International calls and texts don’t always have to be charged per minute or per text and there are other cheaper alternatives available also. Some operators offer international bundles that include a certain number of international minutes and texts towards certain countries. These bundles can be made available to the customers as bolt-ons or add-ons. But it is also possible for operators to have specialised tariffs that are inclusive of international minutes & texts. For example, some mobile operators in the UK offer specialised tariffs that include international minutes (and texts) that can be used to make calls to EU countries or USA/Canada.
One specific point to clarify here is that if you are in your home country (e.g. the UK) and calling a friend who is a UK customer but currently roaming (e.g. in India), your call will still be a local call for you. It means that your operator will not charge you for an international call. Your friend, on the other hand, may have to pay roaming charges for receiving the call (depending on your friend’s roaming plan).
Lastly, when you make voice calls using mobile data via Voice over IP (VoIP) apps like WhatsApp, you only pay for your data consumption and not for the voice calls. That makes it possible for you to call your friends on WhatsApp no matter which country they are in. When you are on WiFi and make VoIP calls while being abroad, then even roaming is not an issue because it is a data/internet call. But international calls are important as there are situations when you need to dial international landline numbers e.g. a hotel abroad. In cases like that, having some international minutes can really help.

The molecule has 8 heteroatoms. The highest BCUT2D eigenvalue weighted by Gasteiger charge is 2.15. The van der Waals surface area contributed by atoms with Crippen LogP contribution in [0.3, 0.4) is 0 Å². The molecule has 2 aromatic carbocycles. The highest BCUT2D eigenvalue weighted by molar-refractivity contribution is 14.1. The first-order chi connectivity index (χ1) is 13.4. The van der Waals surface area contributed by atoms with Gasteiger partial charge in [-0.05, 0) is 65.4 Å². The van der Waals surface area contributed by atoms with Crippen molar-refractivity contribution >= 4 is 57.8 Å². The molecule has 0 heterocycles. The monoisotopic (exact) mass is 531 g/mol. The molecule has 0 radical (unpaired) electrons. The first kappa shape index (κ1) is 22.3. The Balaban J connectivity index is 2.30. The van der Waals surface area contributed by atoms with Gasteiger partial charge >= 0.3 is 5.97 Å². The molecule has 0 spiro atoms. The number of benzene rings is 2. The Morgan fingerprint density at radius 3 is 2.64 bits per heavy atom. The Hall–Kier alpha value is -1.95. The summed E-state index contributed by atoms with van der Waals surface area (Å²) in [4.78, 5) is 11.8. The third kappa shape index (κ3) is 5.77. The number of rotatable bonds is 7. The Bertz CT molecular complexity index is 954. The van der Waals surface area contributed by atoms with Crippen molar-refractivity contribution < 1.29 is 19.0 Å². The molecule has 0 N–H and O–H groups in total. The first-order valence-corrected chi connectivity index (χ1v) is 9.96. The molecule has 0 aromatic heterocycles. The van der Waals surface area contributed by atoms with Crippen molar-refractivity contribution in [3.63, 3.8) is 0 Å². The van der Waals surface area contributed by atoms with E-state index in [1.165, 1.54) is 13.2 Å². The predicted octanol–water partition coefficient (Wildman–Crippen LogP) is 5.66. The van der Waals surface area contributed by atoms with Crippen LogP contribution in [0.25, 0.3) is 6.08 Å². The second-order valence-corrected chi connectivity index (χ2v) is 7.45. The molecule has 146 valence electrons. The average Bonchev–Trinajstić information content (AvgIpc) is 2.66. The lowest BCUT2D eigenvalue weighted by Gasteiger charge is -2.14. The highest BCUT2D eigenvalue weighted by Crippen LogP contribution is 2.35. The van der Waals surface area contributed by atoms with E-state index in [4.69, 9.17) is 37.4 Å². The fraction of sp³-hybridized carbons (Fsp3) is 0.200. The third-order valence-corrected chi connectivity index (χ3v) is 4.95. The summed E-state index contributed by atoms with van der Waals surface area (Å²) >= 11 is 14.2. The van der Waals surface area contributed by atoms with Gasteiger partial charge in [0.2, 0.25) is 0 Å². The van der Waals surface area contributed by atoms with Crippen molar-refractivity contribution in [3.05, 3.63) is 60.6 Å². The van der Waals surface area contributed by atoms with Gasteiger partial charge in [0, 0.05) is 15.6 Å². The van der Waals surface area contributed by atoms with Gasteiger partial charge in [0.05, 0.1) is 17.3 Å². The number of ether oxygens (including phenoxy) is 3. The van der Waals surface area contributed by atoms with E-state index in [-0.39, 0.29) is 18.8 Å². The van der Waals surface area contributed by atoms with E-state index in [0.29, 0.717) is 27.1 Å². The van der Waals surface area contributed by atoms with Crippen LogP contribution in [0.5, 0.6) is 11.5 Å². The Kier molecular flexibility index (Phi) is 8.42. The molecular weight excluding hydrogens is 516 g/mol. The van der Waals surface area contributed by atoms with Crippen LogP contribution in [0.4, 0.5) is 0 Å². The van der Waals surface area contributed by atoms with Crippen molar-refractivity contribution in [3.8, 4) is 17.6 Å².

Here are some helpful downloads
Thank you for reading this post, I hope it helped you in developing a better understanding of cellular networks. Sometimes, we need some extra support especially when preparing for a new job, or studying a new topic, or maybe just buying a new phone. Whatever you are trying to do, here are some downloads that can help you:
Students & fresh graduates: If you are just starting, the complexity of the cellular industry can be a bit overwhelming. But don’t worry, I have created this FREE ebook so you can familiarise yourself with the basics like 3G, 4G etc. As a next step, check out the latest edition of the same ebook with more details on 4G & 5G networks with diagrams. You can then read Mobile Networks Made Easy which explains the network nodes e.g. BTS, MSC, GGSN etc.
Professionals: If you are an experienced professional but new to mobile communications, it may seem hard to compete with someone who has a decade of experience in the cellular industry. But not everyone who works in this industry is always up to date on the bigger picture and the challenges considering how quickly the industry evolves. The bigger picture comes from experience which is why I’ve carefully put together a few slides to get you started in no time. So if work in sales, marketing, product, project or any other area of business where you need a high-level view, Introduction to Mobile Communications can give you a quick start. Also, here are some templates to help you prepare your own slides on product overview and product roadmap.